This pest is so new that control programs are still being developed. Treatments that have proven most effective in states where CMBS is already established are soil-applied systemic insecticides containing the active ingredients imidacloprid, imidacloprid + clothianidin, dinotefuran, or thiamethoxam. Foliar sprays containing the insect growth regulator products pyriproxyfen or buprofezin are also available for application as crawler sprays.

Note that some of these treatments are commercial products, and homeowners are encouraged to seek assistance from licensed commercial applicators to control CMBS, especially when treating larger trees. Because the cost of “homeowner products” is considerably higher than for professional products, homeowners with large numbers of trees to treat should consider getting bids from commercial applicators. The cost difference between doing it yourself and hiring a commercial applicator may not be as great as you think.

Many commercial applicators are able to apply treatments as soil-injections, which eliminates the need to rake mulch away from the tree before treating, as is required when applying soil drench treatments. Also, homeowners with large numbers of trees to treat should be aware that no special license or certification is required to purchase professional-grade products that are not classified as “restricted use,” and it may be more economical to use such products.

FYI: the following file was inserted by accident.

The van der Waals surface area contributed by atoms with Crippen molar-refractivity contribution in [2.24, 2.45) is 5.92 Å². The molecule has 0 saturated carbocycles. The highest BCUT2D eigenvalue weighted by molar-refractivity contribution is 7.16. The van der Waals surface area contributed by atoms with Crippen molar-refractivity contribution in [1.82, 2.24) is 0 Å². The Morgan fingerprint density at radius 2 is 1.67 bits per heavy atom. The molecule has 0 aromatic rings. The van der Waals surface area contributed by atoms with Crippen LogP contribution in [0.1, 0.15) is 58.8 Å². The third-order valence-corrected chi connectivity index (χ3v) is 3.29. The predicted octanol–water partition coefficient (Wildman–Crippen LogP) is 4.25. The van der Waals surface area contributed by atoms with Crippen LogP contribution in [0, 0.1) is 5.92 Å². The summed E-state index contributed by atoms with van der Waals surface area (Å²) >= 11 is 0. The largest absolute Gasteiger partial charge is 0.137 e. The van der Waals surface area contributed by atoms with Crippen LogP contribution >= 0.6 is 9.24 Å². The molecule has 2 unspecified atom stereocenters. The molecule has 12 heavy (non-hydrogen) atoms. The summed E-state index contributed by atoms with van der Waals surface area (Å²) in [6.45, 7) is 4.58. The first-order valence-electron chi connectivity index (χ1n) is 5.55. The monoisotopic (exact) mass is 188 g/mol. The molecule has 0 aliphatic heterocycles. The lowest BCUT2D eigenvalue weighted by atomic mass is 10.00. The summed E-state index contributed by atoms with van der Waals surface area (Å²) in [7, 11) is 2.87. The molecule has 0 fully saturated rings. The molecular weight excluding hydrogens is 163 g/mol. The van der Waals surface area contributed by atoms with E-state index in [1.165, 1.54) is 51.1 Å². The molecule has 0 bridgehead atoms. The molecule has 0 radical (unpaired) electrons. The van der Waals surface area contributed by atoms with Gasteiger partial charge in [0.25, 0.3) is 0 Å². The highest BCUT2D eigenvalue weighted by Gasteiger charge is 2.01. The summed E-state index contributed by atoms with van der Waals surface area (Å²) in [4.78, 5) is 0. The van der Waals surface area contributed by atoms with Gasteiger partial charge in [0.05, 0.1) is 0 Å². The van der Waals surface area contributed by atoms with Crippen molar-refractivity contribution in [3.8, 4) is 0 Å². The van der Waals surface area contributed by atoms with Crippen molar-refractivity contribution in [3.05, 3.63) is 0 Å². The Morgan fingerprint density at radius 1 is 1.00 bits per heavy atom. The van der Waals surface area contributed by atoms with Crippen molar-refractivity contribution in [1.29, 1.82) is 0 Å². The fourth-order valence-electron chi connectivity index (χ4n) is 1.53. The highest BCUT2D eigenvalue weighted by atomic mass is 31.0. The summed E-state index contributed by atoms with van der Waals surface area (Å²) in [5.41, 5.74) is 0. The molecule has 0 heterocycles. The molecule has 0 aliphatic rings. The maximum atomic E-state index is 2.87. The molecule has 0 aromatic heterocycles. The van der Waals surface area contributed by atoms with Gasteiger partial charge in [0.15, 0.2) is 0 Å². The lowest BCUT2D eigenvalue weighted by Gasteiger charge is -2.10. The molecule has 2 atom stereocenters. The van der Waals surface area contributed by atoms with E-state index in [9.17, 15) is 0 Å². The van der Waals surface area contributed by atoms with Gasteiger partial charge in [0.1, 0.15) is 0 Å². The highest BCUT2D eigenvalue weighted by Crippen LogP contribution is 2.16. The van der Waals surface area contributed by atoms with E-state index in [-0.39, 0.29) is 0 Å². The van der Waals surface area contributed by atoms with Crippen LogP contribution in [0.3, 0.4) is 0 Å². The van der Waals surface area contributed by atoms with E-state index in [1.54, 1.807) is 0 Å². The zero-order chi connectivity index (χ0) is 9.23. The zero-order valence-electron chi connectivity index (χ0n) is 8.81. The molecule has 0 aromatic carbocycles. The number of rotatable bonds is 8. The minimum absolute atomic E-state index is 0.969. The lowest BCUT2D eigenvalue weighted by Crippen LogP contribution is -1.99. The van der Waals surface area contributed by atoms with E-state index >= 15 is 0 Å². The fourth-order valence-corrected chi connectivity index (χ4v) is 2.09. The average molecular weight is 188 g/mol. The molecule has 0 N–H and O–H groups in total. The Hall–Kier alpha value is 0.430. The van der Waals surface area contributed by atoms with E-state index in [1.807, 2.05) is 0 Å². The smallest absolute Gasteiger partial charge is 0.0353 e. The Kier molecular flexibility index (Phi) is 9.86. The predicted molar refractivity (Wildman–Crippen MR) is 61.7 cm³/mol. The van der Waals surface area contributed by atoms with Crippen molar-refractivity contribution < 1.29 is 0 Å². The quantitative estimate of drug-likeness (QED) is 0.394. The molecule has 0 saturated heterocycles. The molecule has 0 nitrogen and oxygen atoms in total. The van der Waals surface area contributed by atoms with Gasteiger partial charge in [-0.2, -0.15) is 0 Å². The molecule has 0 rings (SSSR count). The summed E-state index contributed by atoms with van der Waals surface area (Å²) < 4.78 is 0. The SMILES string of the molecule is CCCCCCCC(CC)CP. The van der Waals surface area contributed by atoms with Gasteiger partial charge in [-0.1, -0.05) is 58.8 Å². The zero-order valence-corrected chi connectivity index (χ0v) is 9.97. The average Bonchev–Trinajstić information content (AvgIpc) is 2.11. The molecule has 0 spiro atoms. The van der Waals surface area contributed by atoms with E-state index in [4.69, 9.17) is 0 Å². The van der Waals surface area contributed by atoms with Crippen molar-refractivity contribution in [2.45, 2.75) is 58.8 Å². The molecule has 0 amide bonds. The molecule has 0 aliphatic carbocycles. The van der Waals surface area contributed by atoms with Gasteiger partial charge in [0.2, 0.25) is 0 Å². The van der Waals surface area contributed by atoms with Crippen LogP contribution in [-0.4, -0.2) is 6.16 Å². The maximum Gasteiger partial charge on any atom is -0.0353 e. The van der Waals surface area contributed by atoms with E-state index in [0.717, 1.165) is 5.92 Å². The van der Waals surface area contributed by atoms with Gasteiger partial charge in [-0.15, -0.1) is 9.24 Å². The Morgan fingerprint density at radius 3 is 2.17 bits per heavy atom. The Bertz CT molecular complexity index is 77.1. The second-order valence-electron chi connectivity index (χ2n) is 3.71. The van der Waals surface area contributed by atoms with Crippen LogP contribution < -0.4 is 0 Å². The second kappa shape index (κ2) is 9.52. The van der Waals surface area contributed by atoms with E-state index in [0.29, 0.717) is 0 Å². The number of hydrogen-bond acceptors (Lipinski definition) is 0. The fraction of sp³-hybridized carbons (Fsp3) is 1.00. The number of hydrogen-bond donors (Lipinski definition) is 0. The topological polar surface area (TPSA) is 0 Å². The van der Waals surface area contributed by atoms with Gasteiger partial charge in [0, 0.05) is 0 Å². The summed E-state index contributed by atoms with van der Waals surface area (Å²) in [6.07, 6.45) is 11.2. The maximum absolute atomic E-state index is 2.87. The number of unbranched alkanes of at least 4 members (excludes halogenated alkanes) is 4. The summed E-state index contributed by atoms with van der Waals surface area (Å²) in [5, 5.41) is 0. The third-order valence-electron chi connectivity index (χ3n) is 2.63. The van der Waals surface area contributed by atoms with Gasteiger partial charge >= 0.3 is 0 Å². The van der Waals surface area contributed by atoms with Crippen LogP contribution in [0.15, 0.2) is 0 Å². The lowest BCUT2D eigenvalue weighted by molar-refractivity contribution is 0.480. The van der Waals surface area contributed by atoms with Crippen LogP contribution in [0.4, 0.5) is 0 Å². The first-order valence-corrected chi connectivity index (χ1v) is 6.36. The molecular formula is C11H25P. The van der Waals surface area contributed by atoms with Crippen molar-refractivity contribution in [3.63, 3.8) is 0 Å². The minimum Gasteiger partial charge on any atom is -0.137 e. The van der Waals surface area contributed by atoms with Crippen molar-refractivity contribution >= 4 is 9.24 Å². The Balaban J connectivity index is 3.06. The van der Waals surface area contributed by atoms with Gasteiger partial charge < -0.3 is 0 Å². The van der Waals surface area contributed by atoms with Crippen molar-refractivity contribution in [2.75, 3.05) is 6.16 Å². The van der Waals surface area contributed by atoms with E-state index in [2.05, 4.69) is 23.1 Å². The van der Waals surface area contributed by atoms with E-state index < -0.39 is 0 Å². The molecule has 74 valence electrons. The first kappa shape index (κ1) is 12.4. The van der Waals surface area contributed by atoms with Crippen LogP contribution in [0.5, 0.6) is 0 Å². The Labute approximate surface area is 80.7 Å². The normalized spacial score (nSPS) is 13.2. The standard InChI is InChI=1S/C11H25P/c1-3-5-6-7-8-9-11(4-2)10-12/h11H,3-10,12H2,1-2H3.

Infested trees should be carefully monitored and treated for at least one season following the initial treatment season. Even if treated trees appear to be free of CMBS after the first season of treatment, they should still be treated with one of the soil-applied systemic insecticides in the second year and monitored closely for recurrence of CMBS.

Because CMBS can easily spread to other trees in the area, crape myrtles that appear to be uninfested but are located near infested trees should be treated as if they are infested because new or low-level infestations are difficult to detect. Consider treating all crape myrtles in a landscape where a CMBS infestation has been found.

Soil-applied Systemic Insecticide Treatments

Soil-applied systemic insecticides are the most effective treatments currently available for CMBS and the easiest to apply. These insecticides contain active ingredients such as imidacloprid, imidacloprid + clothianidin, dinotefuran, and thiamethoxam. All of these treatments belong to the neonicotinoid class of insecticide chemistry. Soil-applied treatments are relatively easy to apply, and some of these active ingredients are sold as brand name products labeled for homeowner use. When properly applied, these treatments usually provide effective control, but it takes several weeks for treatments to work, and sooty mold that has already accumulated will remain after control has been achieved.

Although some of the insecticides listed above are also labeled for application as foliar sprays, this use is not generally recommended because soil-applied applications of these products are generally more effective and pose lower risks to pollinators. Also, trees that have received a soil-applied application of one of the neonicotinoid insecticides listed above should not be treated with foliar sprays containing one of these products.

Treatment Timing